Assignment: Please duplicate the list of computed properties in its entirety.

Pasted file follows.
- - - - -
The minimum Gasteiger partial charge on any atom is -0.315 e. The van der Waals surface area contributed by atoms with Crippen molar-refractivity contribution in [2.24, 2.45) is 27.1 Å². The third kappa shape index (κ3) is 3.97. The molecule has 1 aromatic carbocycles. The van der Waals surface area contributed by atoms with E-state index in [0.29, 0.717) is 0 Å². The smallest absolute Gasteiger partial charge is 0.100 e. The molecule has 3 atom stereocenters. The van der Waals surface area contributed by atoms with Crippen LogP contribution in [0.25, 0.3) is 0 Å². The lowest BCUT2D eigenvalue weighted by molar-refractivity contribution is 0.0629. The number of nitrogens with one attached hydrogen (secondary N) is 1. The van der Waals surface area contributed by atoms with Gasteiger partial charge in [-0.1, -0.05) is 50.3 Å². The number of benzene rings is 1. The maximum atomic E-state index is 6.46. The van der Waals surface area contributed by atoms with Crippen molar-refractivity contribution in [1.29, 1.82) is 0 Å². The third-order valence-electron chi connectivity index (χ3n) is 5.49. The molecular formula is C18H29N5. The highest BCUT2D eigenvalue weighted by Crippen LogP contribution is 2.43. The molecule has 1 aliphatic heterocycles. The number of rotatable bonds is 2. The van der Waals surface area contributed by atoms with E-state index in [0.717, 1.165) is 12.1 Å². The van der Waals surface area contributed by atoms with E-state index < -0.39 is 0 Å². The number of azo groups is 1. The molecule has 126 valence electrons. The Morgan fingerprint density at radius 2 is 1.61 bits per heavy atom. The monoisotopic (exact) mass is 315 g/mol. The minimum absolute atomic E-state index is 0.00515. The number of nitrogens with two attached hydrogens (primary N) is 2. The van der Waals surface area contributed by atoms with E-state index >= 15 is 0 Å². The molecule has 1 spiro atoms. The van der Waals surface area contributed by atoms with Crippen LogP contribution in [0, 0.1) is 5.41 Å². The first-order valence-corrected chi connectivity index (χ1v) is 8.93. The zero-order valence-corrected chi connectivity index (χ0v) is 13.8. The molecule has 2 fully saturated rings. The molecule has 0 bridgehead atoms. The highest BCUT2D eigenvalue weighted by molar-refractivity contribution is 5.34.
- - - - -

The minimum Gasteiger partial charge on any atom is -0.315 e. The van der Waals surface area contributed by atoms with Crippen molar-refractivity contribution in [2.24, 2.45) is 27.1 Å². The third kappa shape index (κ3) is 3.97. The molecule has 1 aromatic carbocycles. The van der Waals surface area contributed by atoms with E-state index in [0.29, 0.717) is 0 Å². The smallest absolute Gasteiger partial charge is 0.100 e. The molecule has 3 atom stereocenters. The van der Waals surface area contributed by atoms with Crippen LogP contribution in [0.25, 0.3) is 0 Å². The lowest BCUT2D eigenvalue weighted by molar-refractivity contribution is 0.0629. The number of nitrogens with one attached hydrogen (secondary N) is 1. The van der Waals surface area contributed by atoms with Gasteiger partial charge in [-0.1, -0.05) is 50.3 Å². The number of benzene rings is 1. The maximum atomic E-state index is 6.46. The van der Waals surface area contributed by atoms with Crippen molar-refractivity contribution in [1.29, 1.82) is 0 Å². The third-order valence-electron chi connectivity index (χ3n) is 5.49. The molecular formula is C18H29N5. The highest BCUT2D eigenvalue weighted by Crippen LogP contribution is 2.43. The molecule has 1 aliphatic heterocycles. The number of rotatable bonds is 2. The van der Waals surface area contributed by atoms with E-state index in [0.717, 1.165) is 12.1 Å². The van der Waals surface area contributed by atoms with E-state index < -0.39 is 0 Å². The number of azo groups is 1. The molecule has 126 valence electrons. The Morgan fingerprint density at radius 2 is 1.61 bits per heavy atom. The monoisotopic (exact) mass is 315 g/mol. The minimum absolute atomic E-state index is 0.00515. The number of nitrogens with two attached hydrogens (primary N) is 2. The van der Waals surface area contributed by atoms with E-state index >= 15 is 0 Å². The molecule has 1 spiro atoms. The van der Waals surface area contributed by atoms with Crippen LogP contribution in [0, 0.1) is 5.41 Å². The first-order valence-corrected chi connectivity index (χ1v) is 8.93. The zero-order valence-corrected chi connectivity index (χ0v) is 13.8. The molecule has 2 fully saturated rings. The molecule has 0 bridgehead atoms. The highest BCUT2D eigenvalue weighted by molar-refractivity contribution is 5.34.